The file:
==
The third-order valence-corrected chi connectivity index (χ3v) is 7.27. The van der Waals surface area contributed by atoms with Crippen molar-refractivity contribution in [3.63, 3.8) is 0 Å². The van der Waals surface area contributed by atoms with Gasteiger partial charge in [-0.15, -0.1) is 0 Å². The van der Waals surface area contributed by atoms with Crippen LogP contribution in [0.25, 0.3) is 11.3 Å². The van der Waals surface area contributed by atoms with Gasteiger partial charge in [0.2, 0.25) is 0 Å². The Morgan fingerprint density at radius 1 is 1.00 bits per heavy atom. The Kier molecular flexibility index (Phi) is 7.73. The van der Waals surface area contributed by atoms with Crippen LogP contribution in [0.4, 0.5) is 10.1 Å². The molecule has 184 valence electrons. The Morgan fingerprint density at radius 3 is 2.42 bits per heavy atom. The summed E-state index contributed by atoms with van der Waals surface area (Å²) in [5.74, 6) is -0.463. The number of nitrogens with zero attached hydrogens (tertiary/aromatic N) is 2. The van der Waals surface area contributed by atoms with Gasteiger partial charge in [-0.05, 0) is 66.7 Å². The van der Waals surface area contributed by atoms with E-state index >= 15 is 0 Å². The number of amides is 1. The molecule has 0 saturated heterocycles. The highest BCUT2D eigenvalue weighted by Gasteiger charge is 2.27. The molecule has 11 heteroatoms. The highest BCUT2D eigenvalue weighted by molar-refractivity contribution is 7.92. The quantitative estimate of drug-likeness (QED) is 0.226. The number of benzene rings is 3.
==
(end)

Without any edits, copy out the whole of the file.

The third-order valence-corrected chi connectivity index (χ3v) is 7.27. The van der Waals surface area contributed by atoms with Crippen molar-refractivity contribution in [3.63, 3.8) is 0 Å². The van der Waals surface area contributed by atoms with Gasteiger partial charge in [-0.15, -0.1) is 0 Å². The van der Waals surface area contributed by atoms with Crippen LogP contribution in [0.25, 0.3) is 11.3 Å². The van der Waals surface area contributed by atoms with Gasteiger partial charge in [0.2, 0.25) is 0 Å². The Morgan fingerprint density at radius 1 is 1.00 bits per heavy atom. The Kier molecular flexibility index (Phi) is 7.73. The van der Waals surface area contributed by atoms with Crippen LogP contribution in [0.4, 0.5) is 10.1 Å². The molecule has 184 valence electrons. The Morgan fingerprint density at radius 3 is 2.42 bits per heavy atom. The summed E-state index contributed by atoms with van der Waals surface area (Å²) in [5.74, 6) is -0.463. The number of nitrogens with zero attached hydrogens (tertiary/aromatic N) is 2. The van der Waals surface area contributed by atoms with Gasteiger partial charge in [-0.05, 0) is 66.7 Å². The van der Waals surface area contributed by atoms with E-state index >= 15 is 0 Å². The number of amides is 1. The molecule has 0 saturated heterocycles. The highest BCUT2D eigenvalue weighted by Gasteiger charge is 2.27. The molecule has 11 heteroatoms. The highest BCUT2D eigenvalue weighted by molar-refractivity contribution is 7.92. The quantitative estimate of drug-likeness (QED) is 0.226. The number of benzene rings is 3.